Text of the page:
June 15, 2024

Sunningdale: Elegant Paradise for True Golf Enthusiasts

If you are on a tour of the most popular golf clubs and course in the UK, you shouldn’t miss Sunningdale. It is located in Berkshire, England, thirty miles or fifty kilometres southwest of London. This golf club, established in 1900, provides players with an unforgettable golfing experience with its two 18-hole courses surrounded by breathtaking nature.

Facts About Sunningdale

The two courses, the Old Course, and the New Course are a part of the property. The first one was designed by Willie Park Jr. and the second one by Harry Colt. Moreover, the New Course became active 23 years after Sunningdale was opened. Some of the most prominent tournament Sunningdale had a chance to host are:

  • Women’s British Open
  • Senior Open Championship
  • Sunningdale Foursomes
  • International Final Qualifying for The Open Championship
  • British Masters
  • Walker Cup

The Origin Story of Sunningdale

This famous British golf club was founded in 1900 on Chobham Common. The initial owner of the land was St. John’s College, Cambridge. The designer of the New Course, Colt, was also the first secretary of the land. The book Sheridan of Sunningdale, by Jimmy Sheridan, describes his days at Sunningdale and the unique history of the place. He was also known for designing multiple other golf courses such as Ealing and Swinley Forest. Besides, he also had a part in creating the Pine Valley Golf Club in New Jersey, which is one of the top golf courses in the world.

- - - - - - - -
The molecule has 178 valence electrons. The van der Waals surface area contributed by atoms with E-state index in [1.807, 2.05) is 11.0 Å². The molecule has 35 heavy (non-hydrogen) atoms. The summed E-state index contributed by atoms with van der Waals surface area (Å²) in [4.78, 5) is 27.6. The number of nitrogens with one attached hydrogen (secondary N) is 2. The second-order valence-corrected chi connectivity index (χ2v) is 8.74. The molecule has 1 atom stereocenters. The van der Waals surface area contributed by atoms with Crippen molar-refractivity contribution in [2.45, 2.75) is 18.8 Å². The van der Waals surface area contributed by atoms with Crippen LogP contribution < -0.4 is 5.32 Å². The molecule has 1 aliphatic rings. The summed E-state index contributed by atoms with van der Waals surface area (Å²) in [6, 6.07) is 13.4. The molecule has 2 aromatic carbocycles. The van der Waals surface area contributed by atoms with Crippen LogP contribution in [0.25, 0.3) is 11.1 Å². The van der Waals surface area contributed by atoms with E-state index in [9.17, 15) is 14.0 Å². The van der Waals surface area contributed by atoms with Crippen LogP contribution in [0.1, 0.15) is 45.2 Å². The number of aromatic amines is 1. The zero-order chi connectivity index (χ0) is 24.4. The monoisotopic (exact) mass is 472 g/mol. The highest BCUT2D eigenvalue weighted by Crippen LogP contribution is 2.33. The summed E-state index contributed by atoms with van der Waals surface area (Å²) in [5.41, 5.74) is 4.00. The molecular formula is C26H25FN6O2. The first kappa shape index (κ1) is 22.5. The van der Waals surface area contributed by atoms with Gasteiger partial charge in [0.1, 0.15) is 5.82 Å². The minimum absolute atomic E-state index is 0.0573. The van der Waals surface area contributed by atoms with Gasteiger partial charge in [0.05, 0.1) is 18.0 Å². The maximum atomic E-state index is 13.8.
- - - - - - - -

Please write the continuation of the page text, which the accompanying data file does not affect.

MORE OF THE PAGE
The Old Course, designed by Willie Park Jr., is the first successfully established 18-hole course away from the seaside. One of the reasons why the UK used to have golf courses near the coast is because people believed that turf wouldn’t grow successfully anywhere else. 

More Fun Facts About Sunningdale

Many players, both rookie and professionals, strolled up and down these two courses. The first professional in the club was Jack White, who also won the 104 Open Championship. Besides, the record on the Old Course is 62 shared by two people: Nick Faldo and Shane Lowry. The first one managed to set the record in 1986 during the European Open, while Lowry set his record during Open Championship qualifying in 2010. As far as the New Course record is concerned, it is 62 held by Graeme Storm. Storm managed to set this record during the Open Championship in 2009.